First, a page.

While COVID-19 has killed 1 out of every 800 African Americans, a toll that overwhelms the imagination, even more stunning is the deadly efficiency with which it has targeted young Black men like Bates. One study using data through July found that Black people ages 35 to 44 were dying at nine times the rate of white people the same age, though the gap slightly narrowed later in the year.
In interviews about the young men who died from the virus, a portrait emerged of a modern John Henry: hard-working, ambitious, optimistic and persistent, trying to lift others along with themselves. They were the very people communities would have turned to first to help recover from the pandemic: entrepreneurs who were also employers; confidants like coaches, pastors and barbers; family men forced into a sandwich generation younger than their white counterparts, because their parents got sick earlier and they had to care for them while raising kids of their own.
Bates, the only child of a single mother who supported him as a teacher’s aide, made it to Alcorn State University on football and choir scholarships. When his mother got sick with breast cancer, he had to drop out; after she died, he was almost destitute.
Black men live shorter lives than all other Americans — 71.5 years versus 76.1 years for white men — and have for generations. Black men’s life expectancy didn’t reach 65, the eligibility age for Medicare, until 1995, 30 years after the federal health program for the elderly became law; white men were living into their mid-60s by 1950.
By the age of 28, Joi had a bachelor’s degree in human services, he had trained as a substance abuse counselor and he was working toward his nursing degree. He served as a court-appointed special advocate for kids aging out of foster care and lobbied lawmakers in the Wisconsin capitol and Washington D.C., forming a special bond with Rep. Gwen Moore, who represents Milwaukee in Congress. But the years of hardship took an enormous physical toll; Joi suffered from hypertension, heart and lung problems and at his heaviest, he weighed more than 500 pounds. When COVID-19 arrived in the Midwest, he was particularly vulnerable. He died on May 14.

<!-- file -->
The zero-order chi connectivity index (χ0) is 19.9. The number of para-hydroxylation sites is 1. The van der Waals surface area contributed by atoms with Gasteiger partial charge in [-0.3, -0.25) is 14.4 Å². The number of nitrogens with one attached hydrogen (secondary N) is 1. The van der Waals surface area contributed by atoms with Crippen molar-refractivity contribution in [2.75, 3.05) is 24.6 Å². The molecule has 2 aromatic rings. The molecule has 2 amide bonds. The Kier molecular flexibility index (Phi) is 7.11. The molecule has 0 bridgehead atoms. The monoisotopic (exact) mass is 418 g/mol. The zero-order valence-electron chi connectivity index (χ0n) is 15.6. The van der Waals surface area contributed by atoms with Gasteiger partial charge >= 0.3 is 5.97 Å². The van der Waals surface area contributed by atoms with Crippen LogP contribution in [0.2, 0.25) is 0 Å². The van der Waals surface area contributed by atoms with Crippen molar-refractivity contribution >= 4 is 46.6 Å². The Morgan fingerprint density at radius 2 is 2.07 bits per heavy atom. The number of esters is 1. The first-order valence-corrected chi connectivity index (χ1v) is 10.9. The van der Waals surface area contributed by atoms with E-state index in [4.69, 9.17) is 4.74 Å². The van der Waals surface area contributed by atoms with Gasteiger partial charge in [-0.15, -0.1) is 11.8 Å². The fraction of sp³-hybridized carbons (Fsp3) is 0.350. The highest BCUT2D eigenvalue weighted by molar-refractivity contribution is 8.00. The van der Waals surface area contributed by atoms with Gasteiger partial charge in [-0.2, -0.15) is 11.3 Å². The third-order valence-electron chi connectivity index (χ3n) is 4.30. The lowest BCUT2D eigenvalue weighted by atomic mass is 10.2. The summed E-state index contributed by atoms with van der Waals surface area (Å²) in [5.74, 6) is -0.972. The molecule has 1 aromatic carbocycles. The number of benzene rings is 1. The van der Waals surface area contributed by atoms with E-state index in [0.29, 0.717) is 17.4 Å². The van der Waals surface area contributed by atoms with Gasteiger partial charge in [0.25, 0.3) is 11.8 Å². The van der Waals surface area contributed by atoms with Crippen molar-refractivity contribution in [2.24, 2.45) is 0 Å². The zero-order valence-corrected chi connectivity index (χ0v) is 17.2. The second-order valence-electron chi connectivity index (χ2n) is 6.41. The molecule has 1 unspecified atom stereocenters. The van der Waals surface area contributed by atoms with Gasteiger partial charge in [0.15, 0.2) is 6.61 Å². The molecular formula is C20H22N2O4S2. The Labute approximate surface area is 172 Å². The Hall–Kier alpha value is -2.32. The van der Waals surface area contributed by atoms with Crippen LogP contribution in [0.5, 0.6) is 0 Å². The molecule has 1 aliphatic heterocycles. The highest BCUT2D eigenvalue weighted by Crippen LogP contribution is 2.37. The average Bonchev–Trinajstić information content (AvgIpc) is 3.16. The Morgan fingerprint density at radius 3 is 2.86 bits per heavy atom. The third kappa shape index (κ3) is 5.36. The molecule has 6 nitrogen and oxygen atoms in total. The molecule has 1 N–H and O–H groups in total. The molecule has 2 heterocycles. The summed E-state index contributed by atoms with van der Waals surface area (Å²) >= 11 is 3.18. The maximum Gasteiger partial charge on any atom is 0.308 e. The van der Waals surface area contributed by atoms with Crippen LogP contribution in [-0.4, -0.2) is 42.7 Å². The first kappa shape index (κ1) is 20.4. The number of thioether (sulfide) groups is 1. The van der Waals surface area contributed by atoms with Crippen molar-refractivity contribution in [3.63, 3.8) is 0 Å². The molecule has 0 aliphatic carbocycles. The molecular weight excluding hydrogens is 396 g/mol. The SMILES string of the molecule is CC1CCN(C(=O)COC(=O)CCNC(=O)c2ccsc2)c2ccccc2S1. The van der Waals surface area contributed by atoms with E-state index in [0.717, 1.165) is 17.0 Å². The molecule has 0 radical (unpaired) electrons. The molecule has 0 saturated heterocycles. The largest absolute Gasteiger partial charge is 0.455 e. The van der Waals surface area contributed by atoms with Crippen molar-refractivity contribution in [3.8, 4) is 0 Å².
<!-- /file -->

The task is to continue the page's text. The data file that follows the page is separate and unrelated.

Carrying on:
Joshua Bush, who died in April of COVID-19, slammed up against racial stereotypes in his work as a nurse in South Carolina. There were funny looks from people who didn’t expect to see a Black man when he arrived at job interviews and white patients who refused to let him touch them. He told them, “That is your choice, but you’re missing out on great help,” his mother, Linda, recalled. He and his wife, LaKita, saw the health care industry as their route to upward mobility. She worked in hospital administration; at 30, he was studying to become a registered nurse, working as an LPN.
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